WEIR: Please, please.

TAPPER: Let's discuss. Abby, let me start with you. Senator Manchin is pushing back on reports that he pulled the plug. He says -- well, I want you to take a listen to what he told the West Virginia radio station earlier today about his discussions with Senate Majority Leader Chuck Schumer.


MANCHIN: I said Chuck, can we just wait until the inflation figures come out in July, until basically the Fed rate, the Reserve, are they going to raise interest? How much more and how much damaging is that going to be? And then make a decision what we can do and how much we can do.

He took that is no, I guess, and came out with this big thing last night. And I don't know why they did that. I guess to try to put pressure on me. But they've been doing that for over a year now. It doesn't make any sense at all.


TAPPER: So that's his perspective. How do Democrats in the Senate see it because I think it's a little different than that?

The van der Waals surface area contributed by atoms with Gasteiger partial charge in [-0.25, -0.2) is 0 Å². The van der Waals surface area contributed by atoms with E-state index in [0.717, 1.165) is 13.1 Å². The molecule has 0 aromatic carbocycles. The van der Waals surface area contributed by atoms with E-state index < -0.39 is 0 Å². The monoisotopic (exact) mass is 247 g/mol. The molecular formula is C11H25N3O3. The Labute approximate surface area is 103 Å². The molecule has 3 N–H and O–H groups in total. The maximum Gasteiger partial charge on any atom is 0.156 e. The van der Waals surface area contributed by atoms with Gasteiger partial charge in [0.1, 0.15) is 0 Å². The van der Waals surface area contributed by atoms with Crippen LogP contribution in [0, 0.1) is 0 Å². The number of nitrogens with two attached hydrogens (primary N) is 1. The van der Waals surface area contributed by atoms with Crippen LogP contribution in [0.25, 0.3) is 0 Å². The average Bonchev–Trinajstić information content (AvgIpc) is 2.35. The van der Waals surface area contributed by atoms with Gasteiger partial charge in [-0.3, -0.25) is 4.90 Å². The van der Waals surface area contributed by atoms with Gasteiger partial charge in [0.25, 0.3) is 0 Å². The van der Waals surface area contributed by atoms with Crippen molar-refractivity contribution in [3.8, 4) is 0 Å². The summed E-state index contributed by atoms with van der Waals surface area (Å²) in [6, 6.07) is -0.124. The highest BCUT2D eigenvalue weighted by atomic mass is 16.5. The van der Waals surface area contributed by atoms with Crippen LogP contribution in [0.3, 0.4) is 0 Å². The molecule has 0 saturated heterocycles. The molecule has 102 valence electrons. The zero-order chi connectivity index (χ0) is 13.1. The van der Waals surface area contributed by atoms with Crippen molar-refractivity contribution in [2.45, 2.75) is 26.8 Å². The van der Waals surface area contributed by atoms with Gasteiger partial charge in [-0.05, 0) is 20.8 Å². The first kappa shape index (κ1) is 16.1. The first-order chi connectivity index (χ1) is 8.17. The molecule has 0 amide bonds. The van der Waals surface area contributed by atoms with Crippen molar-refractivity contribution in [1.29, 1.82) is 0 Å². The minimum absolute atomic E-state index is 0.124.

ABBY PHILLIP, CNN SENIOR POLITICAL CORRESPONDENT: Yes. I mean, I think they see it as they've seen this movie before. And Joe Manchin saying, let's wait until the next set of numbers come out. And then the next set of numbers come out really only seems like a delay tactic to a lot of Democrats.

The sense that I get is just, I mean, it's deep frustration, burning anger in some quarters with Manchin and how he's handling this. In some ways, I think Democrats would be less angry if he just said, no means no --


PHILLIP: -- and just moved on. But this idea that he's still at the table when they don't believe that he truly is, is I think what is really. I mean, the well is poisoned right now, just to say the least. The White House, though, I think they still -- they would like to get something done with Joe Manchin, even if it is just a small sliver of something because they know that something in this climate is better than nothing.

TAPPER: So let's go to progressive at the table. What's your view of --